On 4 March 2023, the world came together to protect our oceans for the benefit of future generations. After 38 hours of talks, that were preceded by 10 years of negotiation, the United Nations' High Seas Treaty was signed at the UN's headquarters in New York.
The treaty sets out to protect 30% of the wold's oceans by 2030, a massive increase on the 1.2% that are currently protected. Almost two thirds of the high seas - ocean that lies outside national boundaries - will be protected by the treaty, which provides the legal framework for establishing marine protected areas (MPAs) to protect wildlife from being lost.
Disagreements over fishing rights and funding had held up the negotiations for years. The new treaty will place limits on how much fishing can take place, restrict the routes of shipping lanes and impose controls on deep sea mining, which takes place from the sea bed 200 metres or more below the surface. Mining activities under the sea are a problem because they can destroy animals' breeding grounds, cause noise pollution and release toxins into the ocean which affect marine life.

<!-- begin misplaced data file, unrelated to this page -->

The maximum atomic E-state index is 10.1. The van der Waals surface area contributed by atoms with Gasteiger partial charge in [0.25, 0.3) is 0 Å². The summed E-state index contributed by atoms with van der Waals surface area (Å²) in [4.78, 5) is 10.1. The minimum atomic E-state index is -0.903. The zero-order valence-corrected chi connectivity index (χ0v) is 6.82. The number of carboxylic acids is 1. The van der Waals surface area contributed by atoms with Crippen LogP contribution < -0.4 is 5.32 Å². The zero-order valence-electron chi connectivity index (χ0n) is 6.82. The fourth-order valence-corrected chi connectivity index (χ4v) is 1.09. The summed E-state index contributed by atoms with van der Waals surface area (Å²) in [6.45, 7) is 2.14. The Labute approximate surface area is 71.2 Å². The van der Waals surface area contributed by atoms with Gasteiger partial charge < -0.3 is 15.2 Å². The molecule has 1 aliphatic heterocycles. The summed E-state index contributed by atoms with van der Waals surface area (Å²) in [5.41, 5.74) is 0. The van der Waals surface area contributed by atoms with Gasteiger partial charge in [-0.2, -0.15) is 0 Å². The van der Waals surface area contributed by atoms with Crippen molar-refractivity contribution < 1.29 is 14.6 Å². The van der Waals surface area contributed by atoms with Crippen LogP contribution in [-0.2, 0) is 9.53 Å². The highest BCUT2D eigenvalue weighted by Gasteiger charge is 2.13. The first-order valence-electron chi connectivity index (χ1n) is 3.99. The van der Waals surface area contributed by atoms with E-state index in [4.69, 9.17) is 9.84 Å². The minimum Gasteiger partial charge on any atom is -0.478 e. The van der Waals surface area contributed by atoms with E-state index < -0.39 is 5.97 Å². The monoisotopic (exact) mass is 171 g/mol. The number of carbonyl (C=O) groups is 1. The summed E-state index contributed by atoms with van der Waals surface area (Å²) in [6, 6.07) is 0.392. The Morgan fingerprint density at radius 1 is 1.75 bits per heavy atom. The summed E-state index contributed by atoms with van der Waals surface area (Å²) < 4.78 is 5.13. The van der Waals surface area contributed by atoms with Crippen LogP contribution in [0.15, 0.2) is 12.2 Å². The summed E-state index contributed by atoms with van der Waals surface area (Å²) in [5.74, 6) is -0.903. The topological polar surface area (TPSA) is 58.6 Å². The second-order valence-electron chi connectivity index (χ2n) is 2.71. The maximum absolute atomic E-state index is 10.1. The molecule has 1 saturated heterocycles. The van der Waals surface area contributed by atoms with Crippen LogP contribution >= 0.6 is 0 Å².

The International Union for Conservation of Nature (IUCN)'s latest assessment of global marine species found that almost 10% were found to be at risk of extinction. So far, humans have recorded around 230,000 marine species, but the difficulties of operating in the deep oceans mean that it's thought there could actually be over two million species in the world's oceans.
Ocean ecosystems produce half of the world's oxygen, are the planet's largest carbon sink, absorbing carbon dioxide. They also constitute 95% of the world's biosphere.
Countries will still need to meet again to formally ratify the treaty, so the process is not finished yet. But the fact that the agreement has now been signed is a huge step forward.
Sea turtle: Photo 130672165 © Andreyi Armiagov | Dreamstime.com
Humpback whale breaching off the waters of Puerto Lopez, Ecuador. Photo 43910487 © Paul Wolf | Dreamstime.com